What are truck and trailer orders telling us about overall freight conditions? ACT Research has noted a few trends: vocational demand is driving Class 8 orders, and trailer demand has been decent the last couple months but cancellations remain elevated.
The latest week was unexciting on the spot market, but reefer rates saw a seasonal improvement.
Trailer orders start new order season strong
Preliminary net trailer orders from ACT Research totaled 35,300 units in October, down 26% year over year, but up nominally from September numbers.
“Preliminary net orders, at 26,200 seasonally adjusted, were about 9% lower sequentially,” said Jennifer McNealy, director commercial vehicle market research and publications at ACT Research. “While this certainly continues the positive momentum for the industry that began last month, two months of robust orders does not guarantee the full year. It’s still early in the new year order season to call.”
Cancellations remain elevated, ACT reported, primarily in the platform and tank segments. Some specialty segments are sold out until late 2024.
Class 8 orders powered by vocational demand
Meanwhile, Class 8 orders were down 24% year over year in October but orders were strong relative to freight market conditions.
“Final Class 8 net orders were 32,287 units in October, with the largest drivers of orders being market segments with lingering pent-up demand,” said Kenny Vieth, ACT’s president and senior analyst. He’s referring to vocational trucks, which saw orders surge 24%. We recently heard from Mack Truck executives that the segment is getting a boost from infrastructure spending related to the U.S. Inflation Reduction Act.
Class 8 tractor orders, on the other hand, were down 34% year over year. Build rates were below expectations, retail sales ticked down resulting in an increase in inventory, ACT reported.
“For carriers, the long bottom in freight rates continues, with spot rates little changed since April,” Vieth said. “A big driver of rate weakness has been lagged private fleet capacity additions. As for-hire fleets tend to be the first buyers in line, private fleets have been the drivers of Class 8 market strength in 2023, adding equipment at the bottom of the cycle and prolonging the rate pain.”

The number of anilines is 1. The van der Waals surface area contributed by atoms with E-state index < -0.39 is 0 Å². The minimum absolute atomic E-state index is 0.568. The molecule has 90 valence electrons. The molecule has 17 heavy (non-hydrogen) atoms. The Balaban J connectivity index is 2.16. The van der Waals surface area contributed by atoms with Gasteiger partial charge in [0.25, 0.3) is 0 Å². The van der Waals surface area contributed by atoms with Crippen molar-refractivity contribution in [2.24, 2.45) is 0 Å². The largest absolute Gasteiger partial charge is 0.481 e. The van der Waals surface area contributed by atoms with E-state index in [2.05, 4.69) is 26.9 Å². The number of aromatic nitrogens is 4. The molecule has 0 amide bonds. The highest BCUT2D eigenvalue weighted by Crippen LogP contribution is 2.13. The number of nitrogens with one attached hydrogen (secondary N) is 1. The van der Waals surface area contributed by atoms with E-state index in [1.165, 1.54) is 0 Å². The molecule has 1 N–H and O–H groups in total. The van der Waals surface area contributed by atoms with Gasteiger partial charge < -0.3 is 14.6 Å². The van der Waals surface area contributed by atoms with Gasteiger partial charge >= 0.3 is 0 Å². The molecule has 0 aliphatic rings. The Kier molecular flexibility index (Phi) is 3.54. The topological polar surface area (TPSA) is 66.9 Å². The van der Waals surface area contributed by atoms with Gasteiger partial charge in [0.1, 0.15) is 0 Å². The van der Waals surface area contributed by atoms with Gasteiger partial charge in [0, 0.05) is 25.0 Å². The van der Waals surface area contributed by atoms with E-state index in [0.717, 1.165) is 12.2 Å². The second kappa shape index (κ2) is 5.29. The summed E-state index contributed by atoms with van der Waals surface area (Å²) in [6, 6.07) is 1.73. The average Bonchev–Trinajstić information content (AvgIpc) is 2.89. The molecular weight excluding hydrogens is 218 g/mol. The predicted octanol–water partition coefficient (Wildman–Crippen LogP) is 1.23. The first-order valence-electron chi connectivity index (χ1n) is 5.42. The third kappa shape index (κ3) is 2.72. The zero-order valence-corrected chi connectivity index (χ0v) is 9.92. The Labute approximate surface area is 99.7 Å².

Van trailer demand forecast trimmed
Taking a holistic look at Class 8 truck and trailer demand, ACT has pulled back forecasts for dry van demand due to a recalibration of its expectations regarding power-only brokerage.
“To accomplish the scheme of introducing drop-and-hook productivity into the small carrier spot market was a plan by large fleets and brokerages to boost trailer-to-tractor ratios, build trailer pools, etc., into the wildly growing pandemic stimulus and supply-chain constrained spot market,” said Vieth. “From Q1 2021 to Q2 2022, DAT’s spot market postings averaged nearly 4.9 million loads per day. Year to date, DAT’s spot posts have averaged less than 1.4 million loads per day, a 71% decline from the heady average experienced at the peak of the pandemic freight bubble.”
The sharp rise and fall in spot market activity reflects a lot of freight getting to where it was originally intended to go, but couldn’t due to capacity limitations in private fleets and other dedicated operations. Pulling back on this heretofore anticipated ratio expansion lowers the trajectory of the dry van market.
Vieth concluded, “One of the things staying our hand from deeper forecast cuts, in the face of weak freight fundamentals, has been a solid industry-wide start to ‘order season.’ The last trimester of the year is the period in which the OEMs usually open their out-year order books, leading to a period of outsized orders that typically extends into March.”
ACT Research believes that “it’s different this time” factors are at work in 2024, and those factors will help support Class 8 demand around fundamentally weak U.S. and Canadian tractor markets.
Reefer rates lead
Truckstop and FTR Transportation Intelligence report the week ended Nov. 10 showed a U.S. spot market that moved in line with seasonal expectations, though both rates and volume are below year-ago levels.
Reefer rates saw a second consecutive week of gains, the first time that’s happened since early September. Dry van rates were flat and flatbed rates had their worse decline in five weeks. Things could get better for dry van rates, as their holiday-period strength tends to lag reefer by a couple weeks, Truckstop reported.
Truck postings were flat, so with a decline in overall load postings, the Market Demand Index slid to 49.7.
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